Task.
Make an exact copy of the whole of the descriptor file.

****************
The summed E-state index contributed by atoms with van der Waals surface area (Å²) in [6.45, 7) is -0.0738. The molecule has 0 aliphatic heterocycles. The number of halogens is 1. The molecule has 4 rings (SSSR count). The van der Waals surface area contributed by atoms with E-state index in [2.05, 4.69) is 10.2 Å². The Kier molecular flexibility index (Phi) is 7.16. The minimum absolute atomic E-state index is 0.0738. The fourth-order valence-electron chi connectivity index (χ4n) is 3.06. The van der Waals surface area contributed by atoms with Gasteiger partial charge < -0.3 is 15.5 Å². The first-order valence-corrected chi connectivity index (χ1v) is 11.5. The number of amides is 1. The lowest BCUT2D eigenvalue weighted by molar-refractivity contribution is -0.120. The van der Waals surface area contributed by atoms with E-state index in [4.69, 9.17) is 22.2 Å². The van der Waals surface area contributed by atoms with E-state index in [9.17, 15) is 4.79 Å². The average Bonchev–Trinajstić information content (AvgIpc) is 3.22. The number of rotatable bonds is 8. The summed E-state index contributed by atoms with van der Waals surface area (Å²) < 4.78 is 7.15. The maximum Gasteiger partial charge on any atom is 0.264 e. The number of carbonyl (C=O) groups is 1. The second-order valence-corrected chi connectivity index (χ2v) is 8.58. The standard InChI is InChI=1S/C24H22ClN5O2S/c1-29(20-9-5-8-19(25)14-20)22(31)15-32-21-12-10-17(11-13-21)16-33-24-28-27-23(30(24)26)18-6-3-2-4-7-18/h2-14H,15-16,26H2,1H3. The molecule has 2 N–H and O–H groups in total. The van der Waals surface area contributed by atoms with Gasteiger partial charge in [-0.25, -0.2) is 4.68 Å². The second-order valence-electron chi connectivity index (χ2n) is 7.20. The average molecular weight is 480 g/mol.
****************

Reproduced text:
The summed E-state index contributed by atoms with van der Waals surface area (Å²) in [6.45, 7) is -0.0738. The molecule has 0 aliphatic heterocycles. The number of halogens is 1. The molecule has 4 rings (SSSR count). The van der Waals surface area contributed by atoms with E-state index in [2.05, 4.69) is 10.2 Å². The Kier molecular flexibility index (Phi) is 7.16. The minimum absolute atomic E-state index is 0.0738. The fourth-order valence-electron chi connectivity index (χ4n) is 3.06. The van der Waals surface area contributed by atoms with Gasteiger partial charge < -0.3 is 15.5 Å². The first-order valence-corrected chi connectivity index (χ1v) is 11.5. The number of amides is 1. The lowest BCUT2D eigenvalue weighted by molar-refractivity contribution is -0.120. The van der Waals surface area contributed by atoms with E-state index in [4.69, 9.17) is 22.2 Å². The van der Waals surface area contributed by atoms with E-state index in [9.17, 15) is 4.79 Å². The average Bonchev–Trinajstić information content (AvgIpc) is 3.22. The number of rotatable bonds is 8. The summed E-state index contributed by atoms with van der Waals surface area (Å²) < 4.78 is 7.15. The maximum Gasteiger partial charge on any atom is 0.264 e. The number of carbonyl (C=O) groups is 1. The second-order valence-corrected chi connectivity index (χ2v) is 8.58. The standard InChI is InChI=1S/C24H22ClN5O2S/c1-29(20-9-5-8-19(25)14-20)22(31)15-32-21-12-10-17(11-13-21)16-33-24-28-27-23(30(24)26)18-6-3-2-4-7-18/h2-14H,15-16,26H2,1H3. The molecule has 2 N–H and O–H groups in total. The van der Waals surface area contributed by atoms with Gasteiger partial charge in [-0.25, -0.2) is 4.68 Å². The second-order valence-electron chi connectivity index (χ2n) is 7.20. The average molecular weight is 480 g/mol.